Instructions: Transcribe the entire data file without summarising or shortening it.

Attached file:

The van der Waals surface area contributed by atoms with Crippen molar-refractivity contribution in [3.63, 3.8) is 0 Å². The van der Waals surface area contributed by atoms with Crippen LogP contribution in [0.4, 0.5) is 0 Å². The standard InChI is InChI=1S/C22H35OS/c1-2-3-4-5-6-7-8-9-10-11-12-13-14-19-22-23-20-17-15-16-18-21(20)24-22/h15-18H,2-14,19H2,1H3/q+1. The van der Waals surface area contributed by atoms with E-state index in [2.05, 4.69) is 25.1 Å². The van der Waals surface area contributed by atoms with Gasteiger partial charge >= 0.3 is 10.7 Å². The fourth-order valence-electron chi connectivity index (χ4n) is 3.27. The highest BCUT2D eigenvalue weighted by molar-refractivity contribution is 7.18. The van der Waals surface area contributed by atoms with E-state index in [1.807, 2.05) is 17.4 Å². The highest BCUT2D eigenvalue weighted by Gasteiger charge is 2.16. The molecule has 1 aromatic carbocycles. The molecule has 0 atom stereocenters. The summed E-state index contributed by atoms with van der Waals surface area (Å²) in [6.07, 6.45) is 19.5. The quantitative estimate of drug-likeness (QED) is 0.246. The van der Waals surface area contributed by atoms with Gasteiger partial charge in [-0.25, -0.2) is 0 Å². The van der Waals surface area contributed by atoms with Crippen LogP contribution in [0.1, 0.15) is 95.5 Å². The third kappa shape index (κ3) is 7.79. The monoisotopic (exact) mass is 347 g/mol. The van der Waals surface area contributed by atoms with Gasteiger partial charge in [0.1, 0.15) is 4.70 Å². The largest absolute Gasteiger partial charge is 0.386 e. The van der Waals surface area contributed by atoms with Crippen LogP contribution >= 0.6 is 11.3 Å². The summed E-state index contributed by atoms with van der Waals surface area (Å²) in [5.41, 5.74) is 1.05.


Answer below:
The van der Waals surface area contributed by atoms with Crippen molar-refractivity contribution in [3.63, 3.8) is 0 Å². The van der Waals surface area contributed by atoms with Crippen LogP contribution in [0.4, 0.5) is 0 Å². The standard InChI is InChI=1S/C22H35OS/c1-2-3-4-5-6-7-8-9-10-11-12-13-14-19-22-23-20-17-15-16-18-21(20)24-22/h15-18H,2-14,19H2,1H3/q+1. The van der Waals surface area contributed by atoms with E-state index in [2.05, 4.69) is 25.1 Å². The van der Waals surface area contributed by atoms with Gasteiger partial charge >= 0.3 is 10.7 Å². The fourth-order valence-electron chi connectivity index (χ4n) is 3.27. The highest BCUT2D eigenvalue weighted by molar-refractivity contribution is 7.18. The van der Waals surface area contributed by atoms with E-state index in [1.807, 2.05) is 17.4 Å². The highest BCUT2D eigenvalue weighted by Gasteiger charge is 2.16. The molecule has 1 aromatic carbocycles. The molecule has 0 atom stereocenters. The summed E-state index contributed by atoms with van der Waals surface area (Å²) in [6.07, 6.45) is 19.5. The quantitative estimate of drug-likeness (QED) is 0.246. The van der Waals surface area contributed by atoms with Gasteiger partial charge in [-0.25, -0.2) is 0 Å². The van der Waals surface area contributed by atoms with Crippen LogP contribution in [0.1, 0.15) is 95.5 Å². The third kappa shape index (κ3) is 7.79. The monoisotopic (exact) mass is 347 g/mol. The van der Waals surface area contributed by atoms with Gasteiger partial charge in [0.1, 0.15) is 4.70 Å². The largest absolute Gasteiger partial charge is 0.386 e. The van der Waals surface area contributed by atoms with Crippen LogP contribution >= 0.6 is 11.3 Å². The summed E-state index contributed by atoms with van der Waals surface area (Å²) in [5.41, 5.74) is 1.05.